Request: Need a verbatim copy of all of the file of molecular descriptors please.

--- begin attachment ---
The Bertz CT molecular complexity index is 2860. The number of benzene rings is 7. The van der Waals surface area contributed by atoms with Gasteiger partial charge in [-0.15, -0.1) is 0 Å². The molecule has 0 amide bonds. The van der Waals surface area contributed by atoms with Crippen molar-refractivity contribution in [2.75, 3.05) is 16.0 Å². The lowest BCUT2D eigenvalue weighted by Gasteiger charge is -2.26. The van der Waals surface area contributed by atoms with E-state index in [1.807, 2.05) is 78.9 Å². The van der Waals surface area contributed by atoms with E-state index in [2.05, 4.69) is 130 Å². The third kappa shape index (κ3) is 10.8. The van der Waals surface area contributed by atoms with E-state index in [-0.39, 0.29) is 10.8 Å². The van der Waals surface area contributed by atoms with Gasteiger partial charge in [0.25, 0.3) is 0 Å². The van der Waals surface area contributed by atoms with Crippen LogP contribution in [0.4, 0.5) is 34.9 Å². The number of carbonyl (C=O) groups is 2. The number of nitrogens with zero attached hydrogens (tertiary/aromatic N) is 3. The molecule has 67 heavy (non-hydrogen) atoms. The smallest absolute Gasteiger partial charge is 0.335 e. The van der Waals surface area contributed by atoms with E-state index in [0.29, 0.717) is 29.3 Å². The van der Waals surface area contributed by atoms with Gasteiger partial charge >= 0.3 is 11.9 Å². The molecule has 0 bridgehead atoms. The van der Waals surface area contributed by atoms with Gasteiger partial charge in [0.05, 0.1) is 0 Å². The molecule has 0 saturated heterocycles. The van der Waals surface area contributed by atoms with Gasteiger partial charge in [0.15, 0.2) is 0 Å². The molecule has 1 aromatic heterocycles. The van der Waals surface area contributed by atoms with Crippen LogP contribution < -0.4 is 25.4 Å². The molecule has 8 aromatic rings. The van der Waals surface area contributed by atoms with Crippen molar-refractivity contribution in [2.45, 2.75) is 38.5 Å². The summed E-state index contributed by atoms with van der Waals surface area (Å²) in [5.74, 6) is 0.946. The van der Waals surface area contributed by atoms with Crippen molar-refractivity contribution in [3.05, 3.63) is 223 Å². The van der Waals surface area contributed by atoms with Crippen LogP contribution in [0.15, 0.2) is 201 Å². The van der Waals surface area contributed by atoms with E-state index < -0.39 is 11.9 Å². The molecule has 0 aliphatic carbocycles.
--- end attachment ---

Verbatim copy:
The Bertz CT molecular complexity index is 2860. The number of benzene rings is 7. The van der Waals surface area contributed by atoms with Gasteiger partial charge in [-0.15, -0.1) is 0 Å². The molecule has 0 amide bonds. The van der Waals surface area contributed by atoms with Crippen molar-refractivity contribution in [2.75, 3.05) is 16.0 Å². The lowest BCUT2D eigenvalue weighted by Gasteiger charge is -2.26. The van der Waals surface area contributed by atoms with E-state index in [1.807, 2.05) is 78.9 Å². The van der Waals surface area contributed by atoms with E-state index in [2.05, 4.69) is 130 Å². The third kappa shape index (κ3) is 10.8. The van der Waals surface area contributed by atoms with E-state index in [-0.39, 0.29) is 10.8 Å². The van der Waals surface area contributed by atoms with Gasteiger partial charge in [0.25, 0.3) is 0 Å². The van der Waals surface area contributed by atoms with Crippen LogP contribution in [0.4, 0.5) is 34.9 Å². The number of carbonyl (C=O) groups is 2. The number of nitrogens with zero attached hydrogens (tertiary/aromatic N) is 3. The molecule has 67 heavy (non-hydrogen) atoms. The smallest absolute Gasteiger partial charge is 0.335 e. The van der Waals surface area contributed by atoms with E-state index in [0.29, 0.717) is 29.3 Å². The van der Waals surface area contributed by atoms with Gasteiger partial charge >= 0.3 is 11.9 Å². The molecule has 0 bridgehead atoms. The van der Waals surface area contributed by atoms with Gasteiger partial charge in [0.05, 0.1) is 0 Å². The molecule has 0 saturated heterocycles. The van der Waals surface area contributed by atoms with Gasteiger partial charge in [0.15, 0.2) is 0 Å². The molecule has 1 aromatic heterocycles. The van der Waals surface area contributed by atoms with Crippen LogP contribution < -0.4 is 25.4 Å². The molecule has 8 aromatic rings. The van der Waals surface area contributed by atoms with Crippen molar-refractivity contribution in [2.45, 2.75) is 38.5 Å². The summed E-state index contributed by atoms with van der Waals surface area (Å²) in [5.74, 6) is 0.946. The van der Waals surface area contributed by atoms with Crippen molar-refractivity contribution in [3.05, 3.63) is 223 Å². The van der Waals surface area contributed by atoms with Crippen LogP contribution in [0.15, 0.2) is 201 Å². The van der Waals surface area contributed by atoms with E-state index < -0.39 is 11.9 Å². The molecule has 0 aliphatic carbocycles.